Another impromptu post. I saw a childish and annoying religious video on Youtube earlier, and I then remembered a famous passage from the Buddhist Flower Garland Sutra (華厳経 kegonkyō in Japanese, 화엄경 hwa-eom gyeong in Korean):
On seeing a bodhisattva
Perform various practices,
Some give rise to a good mind and others to a mind of evil,
But the bodhisattva embraces them all.
A bodhisattva in Buddhism (菩薩 bosatsu in Japanese, 보살 bosal in Korean) is a special person who aspire to become a buddha. A Buddha is a fully-awakened person (e.g. Enlightened), but they are extremely rare. People have enlightenment experiences, but a Buddha is someone who has completely uprooted anger, lust and ignorance and fully understands the nature of existence. So, a bodhisattva is someone who aspires for this, no matter how many lives it takes.
But a bodhisattva realizes that they cannot become a Buddha only for themselves. In life, everyone depends on each other in one way or another (even the people you hate), and so a bodhisattva works to teach and help others lifetime after lifetime after lifetime. In the process, they eventually reach Buddhahood and become enlightened.
Anyhow, the point is that if you teach religion to divide people, or make them afraid, this is not true religion. You can’t say “my religion is true, your religion is false.” It creates hostility, fear, mistrust and many other problems. A person who judges others lives in anxiety too.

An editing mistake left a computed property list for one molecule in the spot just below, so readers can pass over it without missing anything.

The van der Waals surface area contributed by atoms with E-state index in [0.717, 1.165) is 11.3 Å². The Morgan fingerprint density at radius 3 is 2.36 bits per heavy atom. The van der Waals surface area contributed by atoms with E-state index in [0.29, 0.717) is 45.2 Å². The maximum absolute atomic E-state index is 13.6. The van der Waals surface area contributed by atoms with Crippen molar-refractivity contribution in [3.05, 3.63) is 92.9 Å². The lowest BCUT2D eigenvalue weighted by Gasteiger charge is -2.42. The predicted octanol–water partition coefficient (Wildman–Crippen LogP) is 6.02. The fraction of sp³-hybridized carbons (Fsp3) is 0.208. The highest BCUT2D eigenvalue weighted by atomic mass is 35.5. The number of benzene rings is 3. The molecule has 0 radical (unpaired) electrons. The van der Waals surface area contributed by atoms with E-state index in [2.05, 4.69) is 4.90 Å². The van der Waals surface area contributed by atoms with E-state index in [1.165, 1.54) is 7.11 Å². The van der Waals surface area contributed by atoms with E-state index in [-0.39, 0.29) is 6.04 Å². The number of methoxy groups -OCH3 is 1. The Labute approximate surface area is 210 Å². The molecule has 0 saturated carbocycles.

That’s why a bodhisattva, or any Buddhist, embraces all beings. Even if people say “Buddhism is wicked”, “Buddhism is devil worship”, or other nonsense, it is all based on irrational fears and narrow-mindedness. It demonizes other people who different than you. Instead, if you learn to see other people as people, the fear and anxiety go away and goodwill arises instead. That’s why a bodhisattva doesn’t discriminate, and embraces all beings.
Also, as the Lotus Sutra teaches, all beings will eventually becomes Buddhas in the future, so today’s critic may become tomorrow’s bodhisattva. This is all part of the Buddhist idea of “emptiness”: nothing is static, anything can change if the conditions are right.
Namo Shaka Nyorai
P.S. As the famous Metta Sutta says:
…may all beings be happy at heart. Whatever beings there may be, weak or strong, without exception, long, large, middling, short, subtle, blatant, seen and unseen, near and far, born and seeking birth: May all beings be happy at heart.
Translation by Ven. Thannisaro